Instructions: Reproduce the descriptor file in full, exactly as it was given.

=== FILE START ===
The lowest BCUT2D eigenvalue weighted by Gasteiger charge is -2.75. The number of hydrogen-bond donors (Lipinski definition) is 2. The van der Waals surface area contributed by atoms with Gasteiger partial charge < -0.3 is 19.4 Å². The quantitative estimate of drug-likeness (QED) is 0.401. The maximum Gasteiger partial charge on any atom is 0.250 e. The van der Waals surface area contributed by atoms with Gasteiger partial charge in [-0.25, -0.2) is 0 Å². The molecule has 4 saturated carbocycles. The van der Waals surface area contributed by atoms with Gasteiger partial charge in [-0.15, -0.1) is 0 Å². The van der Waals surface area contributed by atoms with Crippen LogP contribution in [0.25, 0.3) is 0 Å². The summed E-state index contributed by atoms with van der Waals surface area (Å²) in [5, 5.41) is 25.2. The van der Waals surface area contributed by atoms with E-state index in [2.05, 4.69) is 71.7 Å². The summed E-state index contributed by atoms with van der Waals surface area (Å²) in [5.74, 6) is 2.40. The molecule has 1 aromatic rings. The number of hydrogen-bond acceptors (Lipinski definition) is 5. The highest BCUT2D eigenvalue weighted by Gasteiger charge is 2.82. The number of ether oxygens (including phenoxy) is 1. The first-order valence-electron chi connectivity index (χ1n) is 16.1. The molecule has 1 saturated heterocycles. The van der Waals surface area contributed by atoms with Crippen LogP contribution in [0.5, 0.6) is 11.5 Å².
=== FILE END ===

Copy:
The lowest BCUT2D eigenvalue weighted by Gasteiger charge is -2.75. The number of hydrogen-bond donors (Lipinski definition) is 2. The van der Waals surface area contributed by atoms with Gasteiger partial charge < -0.3 is 19.4 Å². The quantitative estimate of drug-likeness (QED) is 0.401. The maximum Gasteiger partial charge on any atom is 0.250 e. The van der Waals surface area contributed by atoms with Gasteiger partial charge in [-0.25, -0.2) is 0 Å². The molecule has 4 saturated carbocycles. The van der Waals surface area contributed by atoms with Gasteiger partial charge in [-0.15, -0.1) is 0 Å². The van der Waals surface area contributed by atoms with Crippen LogP contribution in [0.25, 0.3) is 0 Å². The summed E-state index contributed by atoms with van der Waals surface area (Å²) in [5, 5.41) is 25.2. The van der Waals surface area contributed by atoms with E-state index in [2.05, 4.69) is 71.7 Å². The summed E-state index contributed by atoms with van der Waals surface area (Å²) in [5.74, 6) is 2.40. The molecule has 1 aromatic rings. The number of hydrogen-bond acceptors (Lipinski definition) is 5. The highest BCUT2D eigenvalue weighted by Gasteiger charge is 2.82. The number of ether oxygens (including phenoxy) is 1. The first-order valence-electron chi connectivity index (χ1n) is 16.1. The molecule has 1 saturated heterocycles. The van der Waals surface area contributed by atoms with Crippen LogP contribution in [0.5, 0.6) is 11.5 Å².